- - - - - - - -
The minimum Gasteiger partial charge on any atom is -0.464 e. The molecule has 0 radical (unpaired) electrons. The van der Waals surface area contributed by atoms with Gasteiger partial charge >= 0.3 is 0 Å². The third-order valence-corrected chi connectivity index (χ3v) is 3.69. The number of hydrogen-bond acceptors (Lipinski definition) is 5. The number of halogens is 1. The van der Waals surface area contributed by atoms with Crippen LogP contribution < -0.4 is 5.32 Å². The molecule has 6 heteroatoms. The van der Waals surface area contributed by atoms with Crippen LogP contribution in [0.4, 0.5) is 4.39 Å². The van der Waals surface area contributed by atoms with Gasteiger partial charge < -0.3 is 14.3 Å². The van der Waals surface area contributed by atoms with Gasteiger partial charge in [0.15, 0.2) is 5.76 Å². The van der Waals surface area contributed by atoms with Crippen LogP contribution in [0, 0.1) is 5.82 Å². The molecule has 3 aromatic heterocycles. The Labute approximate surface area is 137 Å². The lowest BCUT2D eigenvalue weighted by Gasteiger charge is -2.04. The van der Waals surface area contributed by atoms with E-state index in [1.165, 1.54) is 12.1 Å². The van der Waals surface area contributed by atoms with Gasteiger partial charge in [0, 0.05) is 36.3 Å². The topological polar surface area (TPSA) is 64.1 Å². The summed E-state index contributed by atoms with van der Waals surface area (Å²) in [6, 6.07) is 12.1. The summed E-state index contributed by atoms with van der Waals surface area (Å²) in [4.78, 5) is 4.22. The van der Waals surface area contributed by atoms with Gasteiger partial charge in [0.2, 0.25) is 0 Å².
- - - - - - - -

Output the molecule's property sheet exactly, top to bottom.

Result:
The minimum Gasteiger partial charge on any atom is -0.464 e. The molecule has 0 radical (unpaired) electrons. The van der Waals surface area contributed by atoms with Gasteiger partial charge >= 0.3 is 0 Å². The third-order valence-corrected chi connectivity index (χ3v) is 3.69. The number of hydrogen-bond acceptors (Lipinski definition) is 5. The number of halogens is 1. The van der Waals surface area contributed by atoms with Crippen LogP contribution < -0.4 is 5.32 Å². The molecule has 6 heteroatoms. The van der Waals surface area contributed by atoms with Crippen LogP contribution in [0.4, 0.5) is 4.39 Å². The van der Waals surface area contributed by atoms with Gasteiger partial charge < -0.3 is 14.3 Å². The van der Waals surface area contributed by atoms with Gasteiger partial charge in [0.15, 0.2) is 5.76 Å². The van der Waals surface area contributed by atoms with Crippen LogP contribution in [0, 0.1) is 5.82 Å². The molecule has 3 aromatic heterocycles. The Labute approximate surface area is 137 Å². The lowest BCUT2D eigenvalue weighted by Gasteiger charge is -2.04. The van der Waals surface area contributed by atoms with E-state index in [1.165, 1.54) is 12.1 Å². The van der Waals surface area contributed by atoms with Gasteiger partial charge in [0, 0.05) is 36.3 Å². The topological polar surface area (TPSA) is 64.1 Å². The summed E-state index contributed by atoms with van der Waals surface area (Å²) in [6, 6.07) is 12.1. The summed E-state index contributed by atoms with van der Waals surface area (Å²) in [4.78, 5) is 4.22. The van der Waals surface area contributed by atoms with Gasteiger partial charge in [0.2, 0.25) is 0 Å².